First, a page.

We read Wild in our book club a few years back and she definitely left an impression on me as a writer. She doesn’t mince words; strength and power are something that Cheryl Strayed is really good at articulating in her work. Her memoir and her subsequent work encapsulate this idea of Motherfuckitude, which is a combination of 2 seemingly opposing ideas: humility and faith. And, although the term may upset your modesty, I assure you the idea transcends your opposition.

I’m going to really try and I might fail, but I’m not going to feel sorry for myself but I’m going to be strong in the midst of my humility. Forget success and instead put my faith in the work and be really fierce and very exacting. I must demand a lot of myself when it actually comes to doing the work…having a sense of surrender and acceptance that ‘I’m going to do this work and I don’t know where it may lead.

-Cheryl Strayed- (in an interview on the Tim Ferris Show)

bravery.jpgHer words put a ding in my trepidation, making me consider that there could be no way I could fail if not failing forward–towards this furious ache that is in my soul, the one that causes me to be more than I am today.  The one that tells me that I am not too old, too dense, too unyielding, too silly, too pollyannish. Instead, it tells me that ‘life is long and I am young with so much to learn–isn’t that wonderful?’ It berates me until I have no choice but to heed its advice.

Anyone who writes knows how incredibly hard it is to write something that actually is interesting and meets your level of expectation. Anyone who runs knows how incredibly hard it is to run, in the rain, when you’re tired when you’re in pain and injured. Anyone who teaches knows how incredibly difficult it is to plan, to care and to put in the effort when you’re sick when you’re annoyed when you’re disappointed in life. Anyone who parents know how incredibly hard to be attentive, tuned in and patient. I could make a list of any job, hobby or role that we love dearly and are passionate about–there’s a time in which you want to throw in the towel and quit, but you can’t quit because your devotion to it is too strong and your life would be an empty shell without this struggle in your life. With the struggle comes the beauty and the joy.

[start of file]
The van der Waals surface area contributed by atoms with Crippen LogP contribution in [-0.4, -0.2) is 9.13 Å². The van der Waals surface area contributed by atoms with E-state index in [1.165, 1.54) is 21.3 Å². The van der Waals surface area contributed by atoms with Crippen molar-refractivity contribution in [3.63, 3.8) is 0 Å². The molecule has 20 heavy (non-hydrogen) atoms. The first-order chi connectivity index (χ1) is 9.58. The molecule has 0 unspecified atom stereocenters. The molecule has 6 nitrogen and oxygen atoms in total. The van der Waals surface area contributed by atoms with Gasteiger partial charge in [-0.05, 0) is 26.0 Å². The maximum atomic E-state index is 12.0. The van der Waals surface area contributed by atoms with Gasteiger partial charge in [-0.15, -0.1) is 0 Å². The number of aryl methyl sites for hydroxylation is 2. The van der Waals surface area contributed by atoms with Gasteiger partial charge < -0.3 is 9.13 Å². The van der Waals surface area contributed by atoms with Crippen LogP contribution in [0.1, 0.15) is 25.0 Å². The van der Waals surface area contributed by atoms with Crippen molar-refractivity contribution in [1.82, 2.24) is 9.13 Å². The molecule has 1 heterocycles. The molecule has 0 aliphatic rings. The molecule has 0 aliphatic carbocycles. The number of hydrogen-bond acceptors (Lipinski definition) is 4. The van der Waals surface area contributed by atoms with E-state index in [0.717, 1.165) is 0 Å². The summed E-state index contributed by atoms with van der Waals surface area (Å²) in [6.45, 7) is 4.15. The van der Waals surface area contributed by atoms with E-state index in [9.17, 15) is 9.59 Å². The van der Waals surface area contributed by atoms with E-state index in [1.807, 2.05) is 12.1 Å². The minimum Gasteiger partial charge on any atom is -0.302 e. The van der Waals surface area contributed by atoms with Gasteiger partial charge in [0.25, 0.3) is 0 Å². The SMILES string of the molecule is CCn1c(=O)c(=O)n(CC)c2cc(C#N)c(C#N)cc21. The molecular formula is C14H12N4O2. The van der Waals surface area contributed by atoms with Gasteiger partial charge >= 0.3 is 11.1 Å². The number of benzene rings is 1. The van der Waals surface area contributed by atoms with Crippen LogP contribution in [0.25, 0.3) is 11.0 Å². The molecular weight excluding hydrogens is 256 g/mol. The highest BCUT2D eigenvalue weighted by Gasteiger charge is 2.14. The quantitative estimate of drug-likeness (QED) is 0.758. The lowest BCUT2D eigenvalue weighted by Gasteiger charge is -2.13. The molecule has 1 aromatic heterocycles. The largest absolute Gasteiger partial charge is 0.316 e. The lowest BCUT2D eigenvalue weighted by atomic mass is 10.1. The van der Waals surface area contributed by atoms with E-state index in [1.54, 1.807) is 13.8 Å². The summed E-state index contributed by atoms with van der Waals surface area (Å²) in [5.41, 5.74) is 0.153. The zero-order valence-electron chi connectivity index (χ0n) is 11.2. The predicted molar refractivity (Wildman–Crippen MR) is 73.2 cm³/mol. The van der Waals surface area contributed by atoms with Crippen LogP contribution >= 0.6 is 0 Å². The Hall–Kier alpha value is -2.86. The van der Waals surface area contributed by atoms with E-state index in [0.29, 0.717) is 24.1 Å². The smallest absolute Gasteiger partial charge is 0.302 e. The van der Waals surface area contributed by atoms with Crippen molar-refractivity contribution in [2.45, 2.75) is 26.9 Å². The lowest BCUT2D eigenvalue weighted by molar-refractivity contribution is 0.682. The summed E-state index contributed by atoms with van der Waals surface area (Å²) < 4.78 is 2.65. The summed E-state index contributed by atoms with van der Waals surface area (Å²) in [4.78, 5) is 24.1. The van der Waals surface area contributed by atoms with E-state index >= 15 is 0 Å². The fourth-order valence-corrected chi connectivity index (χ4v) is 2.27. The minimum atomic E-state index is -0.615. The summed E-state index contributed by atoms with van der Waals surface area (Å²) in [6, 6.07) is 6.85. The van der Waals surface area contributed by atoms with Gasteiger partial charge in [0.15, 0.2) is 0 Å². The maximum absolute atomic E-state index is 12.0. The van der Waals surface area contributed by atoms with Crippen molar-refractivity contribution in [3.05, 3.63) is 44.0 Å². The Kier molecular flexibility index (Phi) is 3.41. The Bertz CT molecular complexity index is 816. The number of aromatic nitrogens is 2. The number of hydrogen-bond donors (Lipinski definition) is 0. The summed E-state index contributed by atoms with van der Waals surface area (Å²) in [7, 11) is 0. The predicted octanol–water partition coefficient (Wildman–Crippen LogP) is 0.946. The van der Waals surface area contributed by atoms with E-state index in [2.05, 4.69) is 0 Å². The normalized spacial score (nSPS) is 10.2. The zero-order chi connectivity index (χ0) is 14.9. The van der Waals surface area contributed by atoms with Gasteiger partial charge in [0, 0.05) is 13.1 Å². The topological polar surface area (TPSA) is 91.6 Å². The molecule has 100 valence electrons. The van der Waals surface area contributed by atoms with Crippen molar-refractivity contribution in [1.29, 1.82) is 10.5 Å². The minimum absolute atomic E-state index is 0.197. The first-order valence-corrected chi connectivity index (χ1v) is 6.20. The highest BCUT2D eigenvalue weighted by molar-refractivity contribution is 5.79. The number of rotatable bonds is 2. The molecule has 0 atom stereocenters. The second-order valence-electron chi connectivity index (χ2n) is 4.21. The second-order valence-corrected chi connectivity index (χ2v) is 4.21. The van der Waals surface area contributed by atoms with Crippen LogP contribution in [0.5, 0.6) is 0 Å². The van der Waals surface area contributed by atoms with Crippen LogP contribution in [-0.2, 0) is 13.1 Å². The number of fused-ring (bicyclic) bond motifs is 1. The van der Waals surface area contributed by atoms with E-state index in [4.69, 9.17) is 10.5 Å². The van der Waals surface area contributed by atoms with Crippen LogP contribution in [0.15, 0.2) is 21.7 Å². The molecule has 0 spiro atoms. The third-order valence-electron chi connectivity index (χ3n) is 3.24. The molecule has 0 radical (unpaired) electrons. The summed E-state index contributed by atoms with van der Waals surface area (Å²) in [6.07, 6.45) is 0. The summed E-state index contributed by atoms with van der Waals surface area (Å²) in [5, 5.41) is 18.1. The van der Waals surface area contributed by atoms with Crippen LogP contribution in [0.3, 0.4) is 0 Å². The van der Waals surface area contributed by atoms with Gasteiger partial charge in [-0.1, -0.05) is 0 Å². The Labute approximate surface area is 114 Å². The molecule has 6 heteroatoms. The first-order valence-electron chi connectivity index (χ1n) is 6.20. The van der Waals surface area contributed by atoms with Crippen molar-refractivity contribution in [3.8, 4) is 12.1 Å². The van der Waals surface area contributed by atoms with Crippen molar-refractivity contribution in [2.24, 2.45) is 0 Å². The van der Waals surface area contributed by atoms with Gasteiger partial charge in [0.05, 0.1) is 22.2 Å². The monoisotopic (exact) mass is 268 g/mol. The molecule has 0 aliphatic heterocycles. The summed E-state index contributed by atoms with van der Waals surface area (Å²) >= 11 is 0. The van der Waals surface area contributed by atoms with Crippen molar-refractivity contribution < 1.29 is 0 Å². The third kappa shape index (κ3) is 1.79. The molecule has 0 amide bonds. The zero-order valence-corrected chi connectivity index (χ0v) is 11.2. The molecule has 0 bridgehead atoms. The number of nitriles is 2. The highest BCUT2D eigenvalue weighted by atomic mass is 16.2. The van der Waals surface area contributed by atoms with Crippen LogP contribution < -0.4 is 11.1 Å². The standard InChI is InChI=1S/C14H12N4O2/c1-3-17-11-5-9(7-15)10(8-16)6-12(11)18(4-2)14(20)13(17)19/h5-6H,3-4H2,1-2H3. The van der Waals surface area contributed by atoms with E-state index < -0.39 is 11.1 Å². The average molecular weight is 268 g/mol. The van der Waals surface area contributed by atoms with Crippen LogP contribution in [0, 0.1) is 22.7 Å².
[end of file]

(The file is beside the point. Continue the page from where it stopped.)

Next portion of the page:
So I have to wonder–will I expect more of myself in this new environment? As a wife, as a mother, as a teacher, as a blogger?–Can I work at it like a motherf*cker there?  Am I willing to diligently press on when it will be easier allow distractions to overcome me? I wholeheartedly agree with Cheryl, that once you surrender to the hardship of whatever craft one wishes to perform, then there is a grit and dedication that arises and overtakes the urge to abandon the task at hand. And you know, in your heart of hearts, that if you were to maintain a steady focus on it, you would eventually persevere. You believe in yourself and your ability to figure things out.

Long before I put all of my chips on Red 6, I had this menacing burning in my soul to have a fresh experience, to hit a reset button. I have to trust that I have made the best decision, that this move serves the highest vision of my creativity.  I wasn’t looking for a j.o.b.–something that I have to clock into- but instead, something that helps me to improve my art–something that I get to explore, experiment with and craft. I also felt this was the best option for my husband as well. So I must have the faith that this will be a fantastic challenge and that will cultivate joy and curiosity in our lives.

What experience have you had with your struggle to transition? What are you willing to leave behind and what did you want to “pack”, in a metaphorical sense?